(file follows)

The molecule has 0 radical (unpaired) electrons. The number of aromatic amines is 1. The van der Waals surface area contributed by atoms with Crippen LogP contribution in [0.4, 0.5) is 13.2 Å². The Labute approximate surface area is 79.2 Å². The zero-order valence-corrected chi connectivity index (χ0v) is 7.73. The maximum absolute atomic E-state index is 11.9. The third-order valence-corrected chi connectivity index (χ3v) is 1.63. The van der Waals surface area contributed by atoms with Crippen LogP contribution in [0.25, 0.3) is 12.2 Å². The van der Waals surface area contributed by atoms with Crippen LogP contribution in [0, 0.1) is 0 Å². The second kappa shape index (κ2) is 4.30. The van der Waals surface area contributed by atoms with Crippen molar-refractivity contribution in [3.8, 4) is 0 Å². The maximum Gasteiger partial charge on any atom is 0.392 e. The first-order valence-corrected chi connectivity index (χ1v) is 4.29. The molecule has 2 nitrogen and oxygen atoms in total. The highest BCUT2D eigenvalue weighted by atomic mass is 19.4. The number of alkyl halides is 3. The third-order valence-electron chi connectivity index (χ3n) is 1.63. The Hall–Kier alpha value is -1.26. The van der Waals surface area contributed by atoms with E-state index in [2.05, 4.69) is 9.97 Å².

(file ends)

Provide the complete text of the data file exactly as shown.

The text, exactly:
The molecule has 0 radical (unpaired) electrons. The number of aromatic amines is 1. The van der Waals surface area contributed by atoms with Crippen LogP contribution in [0.4, 0.5) is 13.2 Å². The Labute approximate surface area is 79.2 Å². The zero-order valence-corrected chi connectivity index (χ0v) is 7.73. The maximum absolute atomic E-state index is 11.9. The third-order valence-corrected chi connectivity index (χ3v) is 1.63. The van der Waals surface area contributed by atoms with Crippen LogP contribution in [0.25, 0.3) is 12.2 Å². The van der Waals surface area contributed by atoms with Crippen LogP contribution in [0, 0.1) is 0 Å². The second kappa shape index (κ2) is 4.30. The van der Waals surface area contributed by atoms with Crippen molar-refractivity contribution in [3.8, 4) is 0 Å². The maximum Gasteiger partial charge on any atom is 0.392 e. The first-order valence-corrected chi connectivity index (χ1v) is 4.29. The molecule has 2 nitrogen and oxygen atoms in total. The highest BCUT2D eigenvalue weighted by atomic mass is 19.4. The number of alkyl halides is 3. The third-order valence-electron chi connectivity index (χ3n) is 1.63. The Hall–Kier alpha value is -1.26. The van der Waals surface area contributed by atoms with E-state index in [2.05, 4.69) is 9.97 Å².